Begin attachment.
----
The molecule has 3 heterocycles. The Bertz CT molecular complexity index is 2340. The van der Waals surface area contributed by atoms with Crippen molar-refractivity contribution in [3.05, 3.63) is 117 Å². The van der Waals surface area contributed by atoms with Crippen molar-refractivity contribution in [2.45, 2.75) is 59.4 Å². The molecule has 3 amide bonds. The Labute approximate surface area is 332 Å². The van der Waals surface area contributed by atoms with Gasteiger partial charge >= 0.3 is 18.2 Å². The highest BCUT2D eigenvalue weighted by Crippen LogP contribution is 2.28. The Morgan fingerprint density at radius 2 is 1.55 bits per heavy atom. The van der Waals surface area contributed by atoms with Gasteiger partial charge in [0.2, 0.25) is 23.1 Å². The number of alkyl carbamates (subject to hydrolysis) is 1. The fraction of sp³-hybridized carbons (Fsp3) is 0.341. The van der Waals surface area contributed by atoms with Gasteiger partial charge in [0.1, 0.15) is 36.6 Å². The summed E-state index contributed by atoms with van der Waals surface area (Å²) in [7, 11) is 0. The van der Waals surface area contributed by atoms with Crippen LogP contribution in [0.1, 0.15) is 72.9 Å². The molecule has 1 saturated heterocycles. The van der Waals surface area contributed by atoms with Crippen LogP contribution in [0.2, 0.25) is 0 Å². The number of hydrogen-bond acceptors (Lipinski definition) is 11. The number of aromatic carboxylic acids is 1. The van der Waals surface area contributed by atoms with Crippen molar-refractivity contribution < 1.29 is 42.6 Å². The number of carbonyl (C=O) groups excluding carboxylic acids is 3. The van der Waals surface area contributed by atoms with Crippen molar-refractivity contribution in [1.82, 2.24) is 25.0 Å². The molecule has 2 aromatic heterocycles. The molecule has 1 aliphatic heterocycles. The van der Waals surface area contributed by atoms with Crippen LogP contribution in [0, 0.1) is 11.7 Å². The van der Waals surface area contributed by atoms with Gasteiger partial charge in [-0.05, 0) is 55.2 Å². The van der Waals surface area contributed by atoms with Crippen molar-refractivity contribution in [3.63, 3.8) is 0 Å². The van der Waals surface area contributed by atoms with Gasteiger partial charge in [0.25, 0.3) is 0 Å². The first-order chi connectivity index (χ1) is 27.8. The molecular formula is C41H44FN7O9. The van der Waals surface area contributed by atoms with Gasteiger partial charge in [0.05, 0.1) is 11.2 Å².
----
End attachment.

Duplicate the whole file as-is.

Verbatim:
The molecule has 3 heterocycles. The Bertz CT molecular complexity index is 2340. The van der Waals surface area contributed by atoms with Crippen molar-refractivity contribution in [3.05, 3.63) is 117 Å². The van der Waals surface area contributed by atoms with Crippen molar-refractivity contribution in [2.45, 2.75) is 59.4 Å². The molecule has 3 amide bonds. The Labute approximate surface area is 332 Å². The van der Waals surface area contributed by atoms with Gasteiger partial charge >= 0.3 is 18.2 Å². The highest BCUT2D eigenvalue weighted by Crippen LogP contribution is 2.28. The Morgan fingerprint density at radius 2 is 1.55 bits per heavy atom. The van der Waals surface area contributed by atoms with Gasteiger partial charge in [0.2, 0.25) is 23.1 Å². The number of alkyl carbamates (subject to hydrolysis) is 1. The fraction of sp³-hybridized carbons (Fsp3) is 0.341. The van der Waals surface area contributed by atoms with Gasteiger partial charge in [0.1, 0.15) is 36.6 Å². The summed E-state index contributed by atoms with van der Waals surface area (Å²) in [7, 11) is 0. The van der Waals surface area contributed by atoms with Crippen LogP contribution in [0.1, 0.15) is 72.9 Å². The molecule has 1 saturated heterocycles. The van der Waals surface area contributed by atoms with Crippen LogP contribution in [0.2, 0.25) is 0 Å². The number of hydrogen-bond acceptors (Lipinski definition) is 11. The number of aromatic carboxylic acids is 1. The van der Waals surface area contributed by atoms with Crippen molar-refractivity contribution < 1.29 is 42.6 Å². The number of carbonyl (C=O) groups excluding carboxylic acids is 3. The van der Waals surface area contributed by atoms with Crippen molar-refractivity contribution in [1.82, 2.24) is 25.0 Å². The molecule has 2 aromatic heterocycles. The molecule has 1 aliphatic heterocycles. The van der Waals surface area contributed by atoms with Crippen LogP contribution in [0, 0.1) is 11.7 Å². The van der Waals surface area contributed by atoms with Gasteiger partial charge in [-0.05, 0) is 55.2 Å². The van der Waals surface area contributed by atoms with Crippen molar-refractivity contribution in [3.63, 3.8) is 0 Å². The van der Waals surface area contributed by atoms with Gasteiger partial charge in [0.25, 0.3) is 0 Å². The first-order chi connectivity index (χ1) is 27.8. The molecular formula is C41H44FN7O9. The van der Waals surface area contributed by atoms with Gasteiger partial charge in [0.05, 0.1) is 11.2 Å².